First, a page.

On January 13, 1842, a British army doctor reaches the British sentry post at Jalalabad, Afghanistan, the lone survivor of a 16,000-strong Anglo-Indian expeditionary force that was massacred in its retreat from Kabul. He told of a terrible massacre in the Khyber Pass, in which the Afghans gave the defeated Anglo-Indian force and their camp followers no quarter.
In the 19th century, Britain, with a goal of protecting its Indian colonial holdings from Russia, tried to establish authority in neighboring Afghanistan by attempting to replace Emir Dost Mohammad with a former emir known to be sympathetic to the British. This blatant British interference in Afghanistan’s internal affairs triggered the outbreak of the first Anglo-Afghan War in 1839.
Dost Mohammad surrendered to British forces in 1840 after the Anglo-Indian army had captured Kabul. However, after an Afghan revolt in Kabul the British had no choice but to withdraw. The withdrawal began on January 6, 1842, but bad weather delayed the army’s progress. The column was attacked by swarms of Afghans led by Mohammad’s son, and those who were not killed outright in the attack were later massacred by the Afghan soldiers. A total of 4,500 soldiers and 12,000 camp followers were killed. Only one man, Dr. William Bryden, escaped to recount the details of the military disaster.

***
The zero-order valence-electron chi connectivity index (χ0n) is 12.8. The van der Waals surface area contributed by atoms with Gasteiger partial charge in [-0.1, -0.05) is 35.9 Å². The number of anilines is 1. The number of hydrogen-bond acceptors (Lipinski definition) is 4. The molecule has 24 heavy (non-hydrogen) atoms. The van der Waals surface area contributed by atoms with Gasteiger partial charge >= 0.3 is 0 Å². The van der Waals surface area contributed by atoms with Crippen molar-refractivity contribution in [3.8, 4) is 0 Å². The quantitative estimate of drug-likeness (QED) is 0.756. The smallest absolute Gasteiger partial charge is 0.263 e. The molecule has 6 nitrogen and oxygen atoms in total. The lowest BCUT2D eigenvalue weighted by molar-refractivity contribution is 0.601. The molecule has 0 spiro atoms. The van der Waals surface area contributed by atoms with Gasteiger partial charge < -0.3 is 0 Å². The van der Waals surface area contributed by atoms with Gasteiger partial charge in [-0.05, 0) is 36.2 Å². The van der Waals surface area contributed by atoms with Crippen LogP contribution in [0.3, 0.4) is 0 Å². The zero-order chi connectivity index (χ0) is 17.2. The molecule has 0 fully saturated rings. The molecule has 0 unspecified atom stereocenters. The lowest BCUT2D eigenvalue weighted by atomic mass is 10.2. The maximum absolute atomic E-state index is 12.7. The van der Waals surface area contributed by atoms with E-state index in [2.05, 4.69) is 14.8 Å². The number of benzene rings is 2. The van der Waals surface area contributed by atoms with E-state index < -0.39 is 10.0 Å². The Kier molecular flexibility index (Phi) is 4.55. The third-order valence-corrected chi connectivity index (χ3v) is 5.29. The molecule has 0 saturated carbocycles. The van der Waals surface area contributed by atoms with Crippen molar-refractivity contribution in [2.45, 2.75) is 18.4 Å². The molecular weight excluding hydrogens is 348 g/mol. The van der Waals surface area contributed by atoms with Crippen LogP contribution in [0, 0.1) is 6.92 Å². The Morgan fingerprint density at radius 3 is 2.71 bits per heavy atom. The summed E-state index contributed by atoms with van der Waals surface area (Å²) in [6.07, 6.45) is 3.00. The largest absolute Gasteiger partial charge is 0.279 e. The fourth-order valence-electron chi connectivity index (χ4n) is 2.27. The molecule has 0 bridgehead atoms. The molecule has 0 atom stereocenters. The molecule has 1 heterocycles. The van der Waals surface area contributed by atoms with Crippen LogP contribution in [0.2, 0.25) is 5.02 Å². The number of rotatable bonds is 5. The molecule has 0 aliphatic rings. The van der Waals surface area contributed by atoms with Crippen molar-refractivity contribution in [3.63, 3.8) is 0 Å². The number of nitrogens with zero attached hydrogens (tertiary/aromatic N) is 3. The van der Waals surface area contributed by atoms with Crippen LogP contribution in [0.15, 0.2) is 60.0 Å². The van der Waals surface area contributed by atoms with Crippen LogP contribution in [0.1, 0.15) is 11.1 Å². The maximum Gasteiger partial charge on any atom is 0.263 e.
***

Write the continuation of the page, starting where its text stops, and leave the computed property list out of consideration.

In retaliation, another British force invaded Kabul in 1843, burning a portion of the city. In the same year, the war came to an end, and in 1857 Emir Dost Mohammad, who had been restored to power in 1843, signed an alliance with the British. In 1878, the Second Anglo-Afghan War began, which ended two years later with Britain winning control of Afghanistan’s foreign affairs.